What is metamemetic learning, and could reforming the way we think combat extremism, political polarization, and irrational fears?
By Sarah Mills
It isn’t an insult to say that we, as humans, and irrespective of our innate intelligence or predilection for learning, are not inclined towards objectivity. We acquire information that shapes our behavior in a variety of ways, including operant and classical conditioning and observational learning. Our beliefs are molded by cultural values, a consequence of environmental factors, but also volatile and arbitrary in so far as they are subject to laws other than logic. Our firmest convictions are passed on through storytelling and reinforced through punishment and reward systems. Author Jag Bhalla writes, “Every culture bathes [its] children in stories to explain how the world works and to engage and educate their emotions,” transmitting social norms in the process. Social psychologist Jonathan Haidt states, ‘The human mind is a story processor, not a logic processor,” which is fine, if storytelling is a vehicle for logic. But this is, sadly, not always the case, as evidenced by the willingness of so many to die and kill for myths.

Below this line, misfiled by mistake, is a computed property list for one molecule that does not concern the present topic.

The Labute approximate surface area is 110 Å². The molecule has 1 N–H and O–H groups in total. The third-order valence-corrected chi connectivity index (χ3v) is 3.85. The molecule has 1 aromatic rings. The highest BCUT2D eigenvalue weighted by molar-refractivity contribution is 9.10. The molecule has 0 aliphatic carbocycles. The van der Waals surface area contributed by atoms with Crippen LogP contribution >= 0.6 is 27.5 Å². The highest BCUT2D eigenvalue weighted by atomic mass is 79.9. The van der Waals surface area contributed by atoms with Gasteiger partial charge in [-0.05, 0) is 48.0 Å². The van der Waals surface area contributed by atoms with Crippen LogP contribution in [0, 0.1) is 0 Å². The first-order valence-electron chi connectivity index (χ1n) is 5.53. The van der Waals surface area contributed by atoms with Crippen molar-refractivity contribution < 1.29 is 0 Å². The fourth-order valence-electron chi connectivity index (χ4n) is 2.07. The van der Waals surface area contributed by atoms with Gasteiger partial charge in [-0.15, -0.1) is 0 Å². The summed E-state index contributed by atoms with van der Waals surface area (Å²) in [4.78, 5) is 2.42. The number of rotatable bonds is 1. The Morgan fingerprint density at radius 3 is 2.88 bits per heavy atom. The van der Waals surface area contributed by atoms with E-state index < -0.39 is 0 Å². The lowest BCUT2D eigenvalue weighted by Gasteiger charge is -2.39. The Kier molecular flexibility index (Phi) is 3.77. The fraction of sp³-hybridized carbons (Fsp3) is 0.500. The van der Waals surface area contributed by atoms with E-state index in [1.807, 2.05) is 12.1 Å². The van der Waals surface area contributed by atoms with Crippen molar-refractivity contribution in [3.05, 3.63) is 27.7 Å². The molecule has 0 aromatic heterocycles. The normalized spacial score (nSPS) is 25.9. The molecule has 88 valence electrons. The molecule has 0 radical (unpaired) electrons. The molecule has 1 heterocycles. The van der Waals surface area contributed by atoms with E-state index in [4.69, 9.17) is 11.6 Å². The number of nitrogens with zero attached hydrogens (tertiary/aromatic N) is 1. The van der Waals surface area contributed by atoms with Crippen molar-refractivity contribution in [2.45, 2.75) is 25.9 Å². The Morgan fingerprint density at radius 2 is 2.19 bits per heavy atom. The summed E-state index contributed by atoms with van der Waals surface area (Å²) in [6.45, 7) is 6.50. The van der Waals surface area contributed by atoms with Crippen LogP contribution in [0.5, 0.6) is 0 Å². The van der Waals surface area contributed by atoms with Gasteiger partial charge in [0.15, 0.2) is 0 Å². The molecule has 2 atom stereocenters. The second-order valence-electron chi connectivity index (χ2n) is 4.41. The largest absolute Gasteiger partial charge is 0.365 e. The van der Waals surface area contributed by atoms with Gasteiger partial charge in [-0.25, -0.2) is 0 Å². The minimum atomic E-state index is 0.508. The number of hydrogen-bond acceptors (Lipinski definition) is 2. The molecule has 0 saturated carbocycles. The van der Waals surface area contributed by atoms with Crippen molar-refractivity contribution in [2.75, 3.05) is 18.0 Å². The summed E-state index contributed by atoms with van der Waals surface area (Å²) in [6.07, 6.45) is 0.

The above does not, of course, preclude the expression of doubt with regards to what we are taught to believe is true by authority figures, including parents, priests, and politicians. Sometimes, self-evident facts make us uncomfortable with the seeds of suspicion. It’s called cognitive dissonance. And sometimes they make just uncomfortable enough to stray. It is thus that, in a thought, one of the most important–and dangerous–rebellions is born: Freethinking.
Why does any of this matter, though? Quite simply, the key to addressing one of the root causes of anything from the prevalence of fake news and the polarization of politics to the violent fanaticism of religious fundamentalism, could very well lie in thinking about how we think.